In November 2014, the Flying Dutchmen attended the Gold Coast International Film Festival's screening of "Mudbloods," the story of UCLA Quidditch in Port Washington, NY. The team watched the film with local fans and participated in a Q&A shortly after the film.
For a second year in a row, the Flying Dutchmen attended Massapequa High School's charity night in February 2015 to benefit the New York City Rescue Mission. The event featured the Hofstra Quidditch team scrimmaging in front of hundreds of community members and teaching young local students how to play the game.
In April 2015 the Flying Dutchmen visited a local youth activity club picnic in Massapequa, NY. There the team interacted with local youth teaching them how to play quidditch, handing out gifts and let them catch the snitch.
The Hofstra Flying Dutchmen Quidditch team deserves this award because it is made up of giving and caring individuals. Since the team's inception in 2010, they have participated in dozens of community service projects and events. The team has built a respectable rapport among community members. In 2016, the team will be invited back for a third consecutive year to Massapequa High School's charity night and they will continue to participate in Hofstra University's Relay For Life.
This year we started a hashtag that we used for both the varsity and the junior varsity team, it was #BiggerBetterBG. It was very successful because almost every member of the team got involved and it was continued from the beginning of the year to the end of the year.
When I took over as secretary, our presence was little in social media, but since then, our 'likes' on Facebook this year went up from 300 to 1,263 and counting! With that, we were able to run a lot of campaigns for fundraising and involvement with our likers. Also, on our twitter and our facebook at every tournament we were updating scores for every game we played, which wasn't always easy to do, especially with both teams, but it was very successful.
One thing that made us really quality this year was our photos. We took pictures at every event we were at and posted them all over social media. From our facebook, twitter and instagram we made sure to let everyone know what we were doing and how they could get involved! Because our team is so cohesive, all the pictures we took showed how much fun we had together, and what a great program we have as a WHOLE.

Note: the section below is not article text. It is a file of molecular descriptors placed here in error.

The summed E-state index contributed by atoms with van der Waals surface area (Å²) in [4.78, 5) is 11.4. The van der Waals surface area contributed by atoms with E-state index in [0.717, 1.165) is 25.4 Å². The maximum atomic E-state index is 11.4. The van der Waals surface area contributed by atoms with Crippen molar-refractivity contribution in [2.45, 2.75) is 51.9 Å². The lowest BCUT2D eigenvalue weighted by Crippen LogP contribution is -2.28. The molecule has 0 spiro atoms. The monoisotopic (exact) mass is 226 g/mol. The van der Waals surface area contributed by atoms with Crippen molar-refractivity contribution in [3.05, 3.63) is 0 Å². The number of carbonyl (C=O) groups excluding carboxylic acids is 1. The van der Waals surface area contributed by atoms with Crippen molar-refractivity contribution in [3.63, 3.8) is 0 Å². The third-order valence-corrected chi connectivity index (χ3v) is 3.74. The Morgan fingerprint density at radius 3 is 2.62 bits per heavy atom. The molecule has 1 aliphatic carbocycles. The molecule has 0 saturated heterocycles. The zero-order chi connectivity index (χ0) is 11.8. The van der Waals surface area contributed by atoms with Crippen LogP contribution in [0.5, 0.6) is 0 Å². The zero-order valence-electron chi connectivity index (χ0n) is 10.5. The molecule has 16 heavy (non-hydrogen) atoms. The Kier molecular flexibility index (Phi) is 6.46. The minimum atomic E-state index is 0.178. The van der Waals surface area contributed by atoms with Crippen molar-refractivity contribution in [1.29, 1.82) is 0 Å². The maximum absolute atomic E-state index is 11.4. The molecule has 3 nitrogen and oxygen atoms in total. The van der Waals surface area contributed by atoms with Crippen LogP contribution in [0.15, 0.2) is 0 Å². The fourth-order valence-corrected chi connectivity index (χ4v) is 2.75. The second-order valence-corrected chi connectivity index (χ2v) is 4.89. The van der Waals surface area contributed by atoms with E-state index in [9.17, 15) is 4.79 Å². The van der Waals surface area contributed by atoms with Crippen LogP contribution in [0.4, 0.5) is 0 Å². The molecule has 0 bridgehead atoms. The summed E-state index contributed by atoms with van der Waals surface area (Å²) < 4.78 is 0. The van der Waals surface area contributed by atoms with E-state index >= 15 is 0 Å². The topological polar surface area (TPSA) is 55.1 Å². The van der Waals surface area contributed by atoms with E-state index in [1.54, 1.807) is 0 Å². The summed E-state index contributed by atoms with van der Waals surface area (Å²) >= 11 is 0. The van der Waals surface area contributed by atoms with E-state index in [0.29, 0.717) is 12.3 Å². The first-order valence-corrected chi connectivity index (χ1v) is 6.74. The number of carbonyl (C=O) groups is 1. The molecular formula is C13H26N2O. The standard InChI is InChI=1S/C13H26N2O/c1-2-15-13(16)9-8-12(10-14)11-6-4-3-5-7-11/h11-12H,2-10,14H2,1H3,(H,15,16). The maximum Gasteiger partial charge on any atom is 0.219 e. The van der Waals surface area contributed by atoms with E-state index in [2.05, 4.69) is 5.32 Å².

I think Bowling Green State University deserves the Brand Excellence Award because we exemplify everything that the USQ stands for. We not only gained enough players to have one team, but we have two. And both teams qualified for World Cup on their own test, perseverance, and triumphs. BGSU has a strong social media presence because we believe that the best way to reach the 'youth' or students that are interested in what we do is by sharing our experiences through the internet. Whether it be posting pictures from Midwest Regionals, being asked to be on a BG24 News Segment on our local television statement, or tweeting out scores from every tournament, BGSU does an excellent job teaching and including others about why we love this sport so much. Every person no matter if they are on BGSU or Falcon Warriors, cares for, works with, and most importantly cheers on each other, no matter what the circumstance. And if that isn't Brand Excellence, then I certainly don't know what is. #BiggerBetterBG
Emerson College Quidditch (ECQ) has sought to standardize and formalize a brand for both their competitive team and intramural league. At the 2014 Northeast Classic and the 2014 Northeast Regional Championship, ECQ live tweeted the event from their social media account, creating original tweets and interacting with official tournament accounts and other team accounts. By setting expectations and their own Twitter handle to track their tweets, ECQ provided exemplary coverage of the team's progress.